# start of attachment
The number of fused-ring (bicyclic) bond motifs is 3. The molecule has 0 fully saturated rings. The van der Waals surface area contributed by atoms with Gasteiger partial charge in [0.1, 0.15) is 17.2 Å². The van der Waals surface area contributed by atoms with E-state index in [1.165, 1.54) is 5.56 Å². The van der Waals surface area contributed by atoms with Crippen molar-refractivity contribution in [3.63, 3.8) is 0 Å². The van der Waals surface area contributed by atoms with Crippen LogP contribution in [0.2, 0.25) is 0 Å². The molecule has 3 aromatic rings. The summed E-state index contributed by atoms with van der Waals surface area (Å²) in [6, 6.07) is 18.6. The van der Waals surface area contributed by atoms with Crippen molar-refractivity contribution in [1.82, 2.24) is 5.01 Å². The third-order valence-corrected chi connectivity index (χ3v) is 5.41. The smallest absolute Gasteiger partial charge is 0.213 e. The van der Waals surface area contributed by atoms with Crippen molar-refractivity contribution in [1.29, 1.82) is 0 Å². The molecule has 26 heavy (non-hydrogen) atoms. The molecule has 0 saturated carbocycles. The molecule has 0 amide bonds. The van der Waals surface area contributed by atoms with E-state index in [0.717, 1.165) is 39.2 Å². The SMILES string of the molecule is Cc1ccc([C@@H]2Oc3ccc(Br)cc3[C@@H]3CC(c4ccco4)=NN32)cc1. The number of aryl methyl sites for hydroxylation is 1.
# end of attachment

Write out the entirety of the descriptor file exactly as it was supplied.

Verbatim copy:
The number of fused-ring (bicyclic) bond motifs is 3. The molecule has 0 fully saturated rings. The van der Waals surface area contributed by atoms with Gasteiger partial charge in [0.1, 0.15) is 17.2 Å². The van der Waals surface area contributed by atoms with E-state index in [1.165, 1.54) is 5.56 Å². The van der Waals surface area contributed by atoms with Crippen molar-refractivity contribution in [3.63, 3.8) is 0 Å². The van der Waals surface area contributed by atoms with Crippen LogP contribution in [0.2, 0.25) is 0 Å². The molecule has 3 aromatic rings. The summed E-state index contributed by atoms with van der Waals surface area (Å²) in [6, 6.07) is 18.6. The van der Waals surface area contributed by atoms with Crippen molar-refractivity contribution in [1.82, 2.24) is 5.01 Å². The third-order valence-corrected chi connectivity index (χ3v) is 5.41. The smallest absolute Gasteiger partial charge is 0.213 e. The van der Waals surface area contributed by atoms with Crippen molar-refractivity contribution in [1.29, 1.82) is 0 Å². The molecule has 26 heavy (non-hydrogen) atoms. The molecule has 0 saturated carbocycles. The molecule has 0 amide bonds. The van der Waals surface area contributed by atoms with E-state index in [0.717, 1.165) is 39.2 Å². The SMILES string of the molecule is Cc1ccc([C@@H]2Oc3ccc(Br)cc3[C@@H]3CC(c4ccco4)=NN32)cc1. The number of aryl methyl sites for hydroxylation is 1.